Despite increasing evidence of involvement of glutamate excitotoxicity in the pathogenesis of neurodegeneration in MS, pharmacologic blockade of glutamate in human studies have not shown clinical benefits and may have detrimental effects on patients’ symptoms. A 16-week clinical trial examining the symptomatic effects of memantine, a noncompetitive antagonist of glutamate N-methyl-D-aspartate receptor, on cognitive function of patients with MS reported statistically important worsening of fatigue as measured by a fatigue severity scale in the memantine group.5 Another clinical trial to assess the effect of memantine on neuropsychological performance in MS was prematurely halted after 9 patients reported a worsening of neurological symptoms. Interestingly, 4 of 7 patients in the memantine group reported worsening fatigue.6
While our results including appropriate adjustments might be a false-positive finding related to multiple comparisons, they are in line with previous reports of worsening fatigue in patients with MS receiving a medication with antiglutamatergic properties. In our case, the trend over time of fatigue worsening during the 36-month trial questions the possibility of worsening of MS processes as opposed to just a negative symptomatic effect on fatigue.
Corresponding Author: Bardia Nourbakhsh, MD, Department of Neurology, University of California–San Francisco, 675 Nelson Rising Ln, PO Box 3206, Room 221F, San Francisco, CA 94158 (firstname.lastname@example.org).
Author Contributions: Dr Nourbakhsh had full access to all of the data in the study and takes responsibility for the integrity of the data and the accuracy of the data analysis.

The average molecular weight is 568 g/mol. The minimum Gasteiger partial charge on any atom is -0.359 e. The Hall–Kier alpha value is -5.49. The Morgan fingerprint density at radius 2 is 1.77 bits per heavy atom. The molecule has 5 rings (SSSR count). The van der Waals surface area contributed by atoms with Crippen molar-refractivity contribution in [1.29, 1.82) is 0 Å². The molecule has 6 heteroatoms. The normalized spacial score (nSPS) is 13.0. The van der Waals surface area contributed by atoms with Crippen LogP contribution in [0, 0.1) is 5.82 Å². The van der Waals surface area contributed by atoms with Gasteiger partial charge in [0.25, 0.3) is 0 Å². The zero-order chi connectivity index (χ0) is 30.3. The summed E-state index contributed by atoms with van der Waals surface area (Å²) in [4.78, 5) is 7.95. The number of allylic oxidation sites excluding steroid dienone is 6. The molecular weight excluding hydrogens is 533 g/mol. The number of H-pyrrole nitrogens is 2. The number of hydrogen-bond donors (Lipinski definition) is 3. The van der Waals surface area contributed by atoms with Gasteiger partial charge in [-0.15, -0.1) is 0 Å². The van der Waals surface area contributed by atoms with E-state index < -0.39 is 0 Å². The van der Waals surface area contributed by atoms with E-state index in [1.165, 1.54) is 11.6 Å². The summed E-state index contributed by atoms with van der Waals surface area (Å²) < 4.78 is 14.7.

Study concept and design: Nourbakhsh, Waubant.
Acquisition, analysis, or interpretation of data: All authors.
Drafting of the manuscript: Nourbakhsh, Waubant.
Critical revision of the manuscript for important intellectual content: Revirajan, Waubant.
Statistical analysis: Nourbakhsh, Waubant.
Obtained funding: Waubant.
Administrative, technical, or material support: Revirajan, Waubant.
Study supervision: Waubant.
Conflict of Interest Disclosures: This research was conducted while Dr Nourbakhsh was a Biogen Idec postdoctoral fellow. No other disclosures were reported.
Funding/Support: This research was performed as a research grant funded by the National MS Society (principal investigator, Dr Waubant; RG3932-A-2). Dr Nourbakhsh is a grantee of the National MS Society.
Role of the Funder/Sponsor: The funding source had no role in the design and conduct of the study; collection, management, analysis, and interpretation of the data; preparation, review, or approval of the manuscript; and decision to submit the manuscript for publication.